April 13, 2010

The Importance of Persistence and Creativity for Locating Interviewees

My quest to find deportees in Goiás continues, with stops and starts. Lately, there have been more stops than starts, but I continue to be hopeful that things will work out …. even though I only have 43 (!!!) days left in Brazil.

On Monday, I was supposed to travel to Jaraguá to interview deportees, but my assistant and I agreed that it would be better to postpone that until this weekend, so that we can do interviews on Friday, Saturday, and Sunday. With three days of interviews, I hope to complete ten interviews in Jaraguá this coming weekend.

Jaraguá is another small town in the state of Goiás – about 35,000 people – that has a high number of emigrants, and thus deportees. I have yet to travel to Jaraguá, but a little Internet searching has turned up an interesting fact about Jaraguá. It is the largest garment exporter in Goiás. It is conceivable that the connections between garment exporters and US-based buyers are related to emigration to the United States. That is something I will have to explore while I am there this coming weekend. Hmmm…. looks like I might have to do some clothes-shopping as part of my research in Jaraguá.

Today, I was supposed to travel to Itapuranga to meet a friend of a friend who promised to introduce me to several deportees. However, just as I was on my way out the door, this friend called me to ask to postpone our meeting. A friend’s family member passed away and he had to travel out of town. He did say that we should be able to meet tomorrow to do the interviews in Itapuranga. If things work out, I could do four interviews in Itapuranga tomorrow.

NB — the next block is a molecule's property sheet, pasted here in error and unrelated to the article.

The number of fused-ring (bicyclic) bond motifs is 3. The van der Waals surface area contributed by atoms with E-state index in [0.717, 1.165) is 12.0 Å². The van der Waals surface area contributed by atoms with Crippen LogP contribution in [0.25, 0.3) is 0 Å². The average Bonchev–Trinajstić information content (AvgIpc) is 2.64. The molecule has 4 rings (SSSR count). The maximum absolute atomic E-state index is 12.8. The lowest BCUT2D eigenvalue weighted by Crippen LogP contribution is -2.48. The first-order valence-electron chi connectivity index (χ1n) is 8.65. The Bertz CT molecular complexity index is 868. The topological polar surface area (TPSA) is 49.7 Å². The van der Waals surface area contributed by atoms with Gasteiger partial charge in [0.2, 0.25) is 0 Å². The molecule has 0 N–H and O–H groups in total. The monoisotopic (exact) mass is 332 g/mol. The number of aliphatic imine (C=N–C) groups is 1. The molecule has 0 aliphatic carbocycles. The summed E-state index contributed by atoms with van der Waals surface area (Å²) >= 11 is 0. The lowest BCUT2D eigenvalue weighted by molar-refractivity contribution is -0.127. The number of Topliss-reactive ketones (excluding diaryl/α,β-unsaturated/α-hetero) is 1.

So far, I have completed ten interviews, and need to do a minimum of thirty before I leave Brazil. Both my contact in Jaraguá and my contact in Itapuranga have assured me that finding ten interviewees will be no problem. I just have to be persistent and ensure that I follow up on their leads.

My ideal would be to do ten interviews in Itapuranga, ten in Jaraguá, and ten in Goiânia. That would be thirty more in addition to the ten interviews I have already completed. My project goal is to do thirty in each country. However, I feel safer doing more in each country, just in case. Of course, this means that I will have nearly 200 interviews to analyze once I get back to the US. But, I will cross that bridge when I come to it.

For now, I will focus on completing as many interviews as possible. Hopefully tomorrow I will travel to Itapuranga and complete several interviews. If not, I will have to find another way to make this project work.

It turns out that finding interviewees is often a matter of persistence and creativity. You have to be persistent by continuously following up with leads. And, you have to be creative by always thinking of new ways to find interviewees.

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